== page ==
King of Excellent (according to Scaryduck)

Tuesday, November 6

"Body and Sole", or "toeing the line"

Big feet are a curse. My father will testify to this fact, because when I was a child we couldn't get shoes for me for love nor money. Aged 8, I remember being given permission to wear trainers by the school because I couldn't get shoes in my width. The British system of shoe width is based on letters. Most shoe shops when I was a child had a range from A to E, and there were my plates with a truly unshoeable I/J. We found a shop in West Norwood that did extra wide fittings, and at a reasonable price, but the styles were 'limited.' As I grew older, my feet seemed to slow down growing in the width stakes. Unfortunately the length decided to catch up, and I was now finding myself buying adult shoes (which really disgruntled my parents) that would only last 3 months at best. By the time I was starting secondary school I was already off the shoe scale at a size 12, finding shops that stocked shoes that size as opposed to what was required. Trainers became a fine art. Being a teenager in the 80s, your footwear said a lot about you. My friends had all the latest trend setting Puma, Nike or Reebok, whilst I had Hitec edge, the only white trainer that seemed to fit. Each and every pair of trainers would befall the same fate, a long split down the outside edge where the upper joined the sole. My feet, still incredibly wide, would literally burst sideways out the shoe. Meanwhile, smart shoes weren't so difficult. Extra wide fittings in size 12 would normally do, but my feet decided the one direction that hadn't been catered for would now come into play. The bridge of my feet now started to grow, and whereas the shoe was wide enough or long enough, it was no longer high enough. The only option was to get bigger shoes.
A friend in Southend was one of the tallest men in Britain. He had the same problem with shoe size, and pointed me to a shoe shop there that had exactly what I wanted. I got shoes from them twice, before they decided the boxes were too big to keep in the shop and stopped selling them. I then found that army surplus stores would keep desert boots etc in my size, and they were pretty indestructible. The problem was the army surplus shops shut down. I now just walk into a shop and ask what the largest shoe they have is. If it fits, I buy it.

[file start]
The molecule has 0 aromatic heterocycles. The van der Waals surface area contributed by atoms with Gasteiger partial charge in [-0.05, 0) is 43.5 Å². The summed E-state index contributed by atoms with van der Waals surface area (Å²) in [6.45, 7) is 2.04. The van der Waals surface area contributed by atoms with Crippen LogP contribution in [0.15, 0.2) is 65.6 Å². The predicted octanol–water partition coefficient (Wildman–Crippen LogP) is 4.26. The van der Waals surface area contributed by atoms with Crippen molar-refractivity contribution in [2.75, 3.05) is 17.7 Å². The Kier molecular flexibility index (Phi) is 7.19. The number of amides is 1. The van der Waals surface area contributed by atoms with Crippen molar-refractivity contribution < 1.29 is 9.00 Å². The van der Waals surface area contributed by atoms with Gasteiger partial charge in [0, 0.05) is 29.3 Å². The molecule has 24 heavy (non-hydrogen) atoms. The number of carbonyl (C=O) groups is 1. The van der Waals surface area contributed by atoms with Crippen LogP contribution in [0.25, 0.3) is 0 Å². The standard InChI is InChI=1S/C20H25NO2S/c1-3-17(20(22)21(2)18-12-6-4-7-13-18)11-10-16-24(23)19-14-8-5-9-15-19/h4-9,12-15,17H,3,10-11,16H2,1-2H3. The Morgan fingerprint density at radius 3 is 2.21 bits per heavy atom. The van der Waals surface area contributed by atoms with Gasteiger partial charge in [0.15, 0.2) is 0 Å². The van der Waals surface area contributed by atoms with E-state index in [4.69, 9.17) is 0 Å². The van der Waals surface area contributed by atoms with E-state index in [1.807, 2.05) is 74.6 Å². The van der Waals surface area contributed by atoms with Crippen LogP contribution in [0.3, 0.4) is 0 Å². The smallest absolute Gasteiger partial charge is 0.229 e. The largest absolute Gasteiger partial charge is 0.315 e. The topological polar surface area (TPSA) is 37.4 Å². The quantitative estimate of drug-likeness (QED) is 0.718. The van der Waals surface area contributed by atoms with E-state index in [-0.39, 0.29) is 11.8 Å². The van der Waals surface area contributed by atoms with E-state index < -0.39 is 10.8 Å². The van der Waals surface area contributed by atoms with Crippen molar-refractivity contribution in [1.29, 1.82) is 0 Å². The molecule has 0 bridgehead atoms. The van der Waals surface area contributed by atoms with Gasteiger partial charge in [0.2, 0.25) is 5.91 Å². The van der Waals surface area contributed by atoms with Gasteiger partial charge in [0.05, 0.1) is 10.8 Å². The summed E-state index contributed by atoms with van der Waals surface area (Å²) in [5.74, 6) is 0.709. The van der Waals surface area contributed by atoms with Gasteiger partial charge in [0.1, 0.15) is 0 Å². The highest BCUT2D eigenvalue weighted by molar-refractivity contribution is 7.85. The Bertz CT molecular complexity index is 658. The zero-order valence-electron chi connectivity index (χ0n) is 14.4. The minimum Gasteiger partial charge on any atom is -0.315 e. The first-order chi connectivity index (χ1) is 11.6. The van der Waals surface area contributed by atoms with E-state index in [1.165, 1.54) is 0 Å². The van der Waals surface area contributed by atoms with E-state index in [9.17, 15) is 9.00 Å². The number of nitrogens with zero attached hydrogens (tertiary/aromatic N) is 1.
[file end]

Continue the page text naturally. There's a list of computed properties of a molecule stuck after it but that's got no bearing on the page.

People don't appreciate how much of a curse big feet can be. The light side means you have the perfect chat up line.
"You know what they say about men with big feet?" they discretely mention.
"Yes, big shoes," you reply.
You also are a lot more steady on your feet. 12 pints of the ol' wifebeater would normally have someone legless, but I find I still can walk. It's also useful in a fight because someone's best punch that would make the average man fall over has you steadied like a weeble.
The less then light side is some of the everyday tasks. Driving means either your sole is on the pedal, not your toe as it should be, or angled at 2 o'clock. You try holding your leg at that angle for 2 hours upwards and then see how much your knee hurts. Stairs, especially steep ones, become a real problem because you have to angle your feet along each step and walk sideways. Planes don't give enough room under their seats for my size 15s, and I might as well kick out the life jacket from under the seat in front before I get comfortable.
So, imagine, some 13 and a half years ago, at the birth of my son. The last thing you'd want to hear is...

"Oh my, hasn't he got big feet."